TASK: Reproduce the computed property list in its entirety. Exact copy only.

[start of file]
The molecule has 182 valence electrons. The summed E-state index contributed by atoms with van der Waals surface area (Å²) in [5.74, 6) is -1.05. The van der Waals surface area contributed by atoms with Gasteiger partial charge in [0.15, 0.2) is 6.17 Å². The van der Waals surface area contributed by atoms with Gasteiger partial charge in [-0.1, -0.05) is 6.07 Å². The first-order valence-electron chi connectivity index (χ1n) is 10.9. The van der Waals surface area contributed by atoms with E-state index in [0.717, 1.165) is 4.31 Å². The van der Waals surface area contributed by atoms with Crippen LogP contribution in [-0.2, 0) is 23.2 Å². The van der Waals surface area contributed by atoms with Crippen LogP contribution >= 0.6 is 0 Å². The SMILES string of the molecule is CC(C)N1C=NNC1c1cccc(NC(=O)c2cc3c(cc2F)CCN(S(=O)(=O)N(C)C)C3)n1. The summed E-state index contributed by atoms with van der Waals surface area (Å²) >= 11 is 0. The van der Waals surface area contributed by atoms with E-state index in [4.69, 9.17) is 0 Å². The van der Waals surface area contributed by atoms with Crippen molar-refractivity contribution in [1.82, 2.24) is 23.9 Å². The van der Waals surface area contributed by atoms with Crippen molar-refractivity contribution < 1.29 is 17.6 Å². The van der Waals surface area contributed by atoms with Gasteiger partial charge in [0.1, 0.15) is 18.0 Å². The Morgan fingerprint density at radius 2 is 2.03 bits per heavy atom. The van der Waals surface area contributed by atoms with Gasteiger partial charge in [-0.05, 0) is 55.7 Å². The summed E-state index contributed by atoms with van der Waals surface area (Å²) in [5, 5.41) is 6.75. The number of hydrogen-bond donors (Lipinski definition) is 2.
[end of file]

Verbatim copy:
The molecule has 182 valence electrons. The summed E-state index contributed by atoms with van der Waals surface area (Å²) in [5.74, 6) is -1.05. The van der Waals surface area contributed by atoms with Gasteiger partial charge in [0.15, 0.2) is 6.17 Å². The van der Waals surface area contributed by atoms with Gasteiger partial charge in [-0.1, -0.05) is 6.07 Å². The first-order valence-electron chi connectivity index (χ1n) is 10.9. The van der Waals surface area contributed by atoms with E-state index in [0.717, 1.165) is 4.31 Å². The van der Waals surface area contributed by atoms with Crippen LogP contribution in [-0.2, 0) is 23.2 Å². The van der Waals surface area contributed by atoms with Crippen LogP contribution >= 0.6 is 0 Å². The SMILES string of the molecule is CC(C)N1C=NNC1c1cccc(NC(=O)c2cc3c(cc2F)CCN(S(=O)(=O)N(C)C)C3)n1. The summed E-state index contributed by atoms with van der Waals surface area (Å²) >= 11 is 0. The van der Waals surface area contributed by atoms with E-state index in [4.69, 9.17) is 0 Å². The van der Waals surface area contributed by atoms with Crippen molar-refractivity contribution in [1.82, 2.24) is 23.9 Å². The van der Waals surface area contributed by atoms with Crippen molar-refractivity contribution < 1.29 is 17.6 Å². The van der Waals surface area contributed by atoms with Gasteiger partial charge in [0.1, 0.15) is 18.0 Å². The Morgan fingerprint density at radius 2 is 2.03 bits per heavy atom. The van der Waals surface area contributed by atoms with Gasteiger partial charge in [-0.05, 0) is 55.7 Å². The summed E-state index contributed by atoms with van der Waals surface area (Å²) in [5, 5.41) is 6.75. The number of hydrogen-bond donors (Lipinski definition) is 2.